Bahruz Kangarli is the first Azerbaijani artist who got incomplete professional education (1926), being one of the founders of realistic easel arts of Azerbaijan, created landscapes such as “Ilanly Mountain under the moonlight”, “Before the dawn” and “Spring”. He also created portraits of unfortunate people in “Refugees” series and everyday life compositions “Matchmaking” and “Wedding”. His album “Memory of Nakchivan” consistsing of twenty landscapes is saved in National Art Museum of Azerbaijan.

Kangarli drew outlines of costumes for “Deadmen” (J.Mammadguluzadeh), “Haji Gara” (M.F.Akhundov), “Peri Jaud” (A.Hagverdiyev) and other plays staged in Nakhchivan, in 1910.

20th century[edit]

Azerbaijan Democratic Republic[edit]

Independence Museum of Azerbaijan, where national attributes of Azerbaijan – the state coat-of-arms and flag- were created, was founded in Baku, in 1919, after establishment of Azerbaijan Democratic Republic. Meetings dedicated to protection and restoration of historical monuments were held in the museum. At that time “Fuyuzat” magazine was issued by Ali bey Huseynzade, the eminent philosopher, journalist and artist of that time and founder of oil painting arts in Azerbaijan.[13]Bibi-Heybat Mosque” and “The portrait of Shaikh ul islam” are his famous works.[13]

Soviet Azerbaijan[edit]

New type of arts was forming in Azerbaijan after establishment of the Soviet regime in Azerbaijan, in 1920. The first art school where new genres of visual arts were created, was opened in 1920, in Baku.[14]

"Holiday in village". Azim Azimzade. 1930s.

In 1930s, artists such as Azim Azimzade, Farhad Khalilov, H.Khaligov, I.Akhundov, A.Hajiyev, M.A.Vlasov, K.Kazimzade, A.Mammadov and others worked in the sphere of graphics. Illustrations to books of Azerbaijani and foreign writers were made. Placards to actual themes of that time were also made.

In 1928, the first art exhibition of Azerbaijani Union of Young Artists was held. In 1930s, exhibition of Azerbaijani Union of Revolutionary Visual Arts achieved a great success.

In 1932, the Committee of Azerbaijani Artists was created. In that period, works such as “Grape harvesting” by S.Sharifzade, “Azim Azimzade’s portrait” by H.Hagverdiyev and “Portrait of Nizami Ganjavi” by Gazanfar Khaligov, were famous. Works by Mikayil Abdullayev, B.Mirzazade, B.Aliyeva, Sattar Bahlulzade and K.Khanlarova should also be mentioned. The first congress of Azerbaijani artists was held in 1940.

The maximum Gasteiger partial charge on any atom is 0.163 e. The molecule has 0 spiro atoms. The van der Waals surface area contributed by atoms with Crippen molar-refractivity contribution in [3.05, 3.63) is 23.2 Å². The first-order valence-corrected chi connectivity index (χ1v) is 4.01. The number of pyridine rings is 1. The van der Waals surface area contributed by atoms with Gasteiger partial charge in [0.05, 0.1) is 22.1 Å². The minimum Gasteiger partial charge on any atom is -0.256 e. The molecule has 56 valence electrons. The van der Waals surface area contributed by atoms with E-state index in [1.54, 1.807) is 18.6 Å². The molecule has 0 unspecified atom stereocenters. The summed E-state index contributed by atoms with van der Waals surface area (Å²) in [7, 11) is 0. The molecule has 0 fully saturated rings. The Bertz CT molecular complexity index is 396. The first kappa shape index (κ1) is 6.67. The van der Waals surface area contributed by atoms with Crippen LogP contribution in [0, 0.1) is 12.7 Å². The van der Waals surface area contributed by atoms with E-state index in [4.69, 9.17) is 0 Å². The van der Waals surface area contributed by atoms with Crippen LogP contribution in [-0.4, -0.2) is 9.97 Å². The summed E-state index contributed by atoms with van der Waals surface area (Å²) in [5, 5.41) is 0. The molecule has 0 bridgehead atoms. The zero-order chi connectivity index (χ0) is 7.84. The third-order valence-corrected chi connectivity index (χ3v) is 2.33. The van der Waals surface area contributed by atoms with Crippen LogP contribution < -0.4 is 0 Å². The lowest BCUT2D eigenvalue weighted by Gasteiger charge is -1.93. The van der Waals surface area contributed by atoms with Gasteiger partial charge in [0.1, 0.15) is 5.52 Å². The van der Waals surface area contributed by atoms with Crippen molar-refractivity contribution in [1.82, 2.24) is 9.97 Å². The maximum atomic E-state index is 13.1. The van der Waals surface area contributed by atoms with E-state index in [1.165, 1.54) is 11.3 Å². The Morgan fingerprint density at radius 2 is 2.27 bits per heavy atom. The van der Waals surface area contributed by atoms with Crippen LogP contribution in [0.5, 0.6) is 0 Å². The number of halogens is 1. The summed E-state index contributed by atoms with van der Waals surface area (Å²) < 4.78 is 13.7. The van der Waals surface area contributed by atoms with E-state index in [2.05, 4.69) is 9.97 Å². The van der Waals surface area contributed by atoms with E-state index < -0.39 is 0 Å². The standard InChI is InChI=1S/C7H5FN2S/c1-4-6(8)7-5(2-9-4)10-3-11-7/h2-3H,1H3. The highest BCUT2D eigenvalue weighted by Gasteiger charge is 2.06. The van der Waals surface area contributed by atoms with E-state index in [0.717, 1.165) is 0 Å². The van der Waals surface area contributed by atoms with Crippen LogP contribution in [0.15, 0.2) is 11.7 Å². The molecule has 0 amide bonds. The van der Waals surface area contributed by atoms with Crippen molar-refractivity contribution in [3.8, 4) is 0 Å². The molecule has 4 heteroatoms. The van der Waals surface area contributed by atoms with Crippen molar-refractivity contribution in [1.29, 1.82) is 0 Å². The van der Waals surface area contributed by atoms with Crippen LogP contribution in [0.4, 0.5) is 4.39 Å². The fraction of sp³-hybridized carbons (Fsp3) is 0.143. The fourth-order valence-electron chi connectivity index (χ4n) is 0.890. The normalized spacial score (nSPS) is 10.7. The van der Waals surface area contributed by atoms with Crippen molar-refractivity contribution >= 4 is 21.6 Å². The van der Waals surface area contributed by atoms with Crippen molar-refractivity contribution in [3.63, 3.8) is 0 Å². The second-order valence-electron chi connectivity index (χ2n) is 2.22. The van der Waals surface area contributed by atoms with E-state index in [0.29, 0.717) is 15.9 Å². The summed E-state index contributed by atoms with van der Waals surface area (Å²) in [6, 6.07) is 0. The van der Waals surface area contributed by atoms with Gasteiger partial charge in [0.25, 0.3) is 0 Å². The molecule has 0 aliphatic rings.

Generally, political placards and satiric caricatures were made during World War II. Well-known artists as H.Khaligov, I.Akhundov, A.Hajiyev and S.Sharifzade were authors of such politic placards.

For You, Humanity! by Tahir Salahov. 1961

Maturity stage in Azerbaijani visual arts began in the mid 1950s. Mikayil Abdullayev, Tahir Salahov, Vidadi Narimanbekov, Sattar Bahlulzade, Togrul Narimanbekov, Geysar Kashiyeva and others were famous artists of the Soviet Azerbaijan, in the second half of the 20th century.[15][16] Tahir Salahov credited for pioneering a version of “severe realism” more truthful to the grim realities of workers’ lives than the bright certainties of Socialist Realism.[17]

B.Aliyev, I.Feyzullayev, A.Mammadov, A.Verdiyev and others portrayed subjects of labor and industry in their works. But the works of Elbey Rzaguliyev, T.Sadighzade, Arif Huseynov, K.Najafzade and others are dedicated to historic past, traditions and customs of Azerbaijani people, to war and peace. J.Mirjavadova, N.Rahmanova, K.Ahmadova, G.Yunusova, S.Veysova, A.Ibrahimova, I.Mammadova, S.Mirzazade, F.Hashimova, F.Gulamova, A.Samadova and others painted mythological images.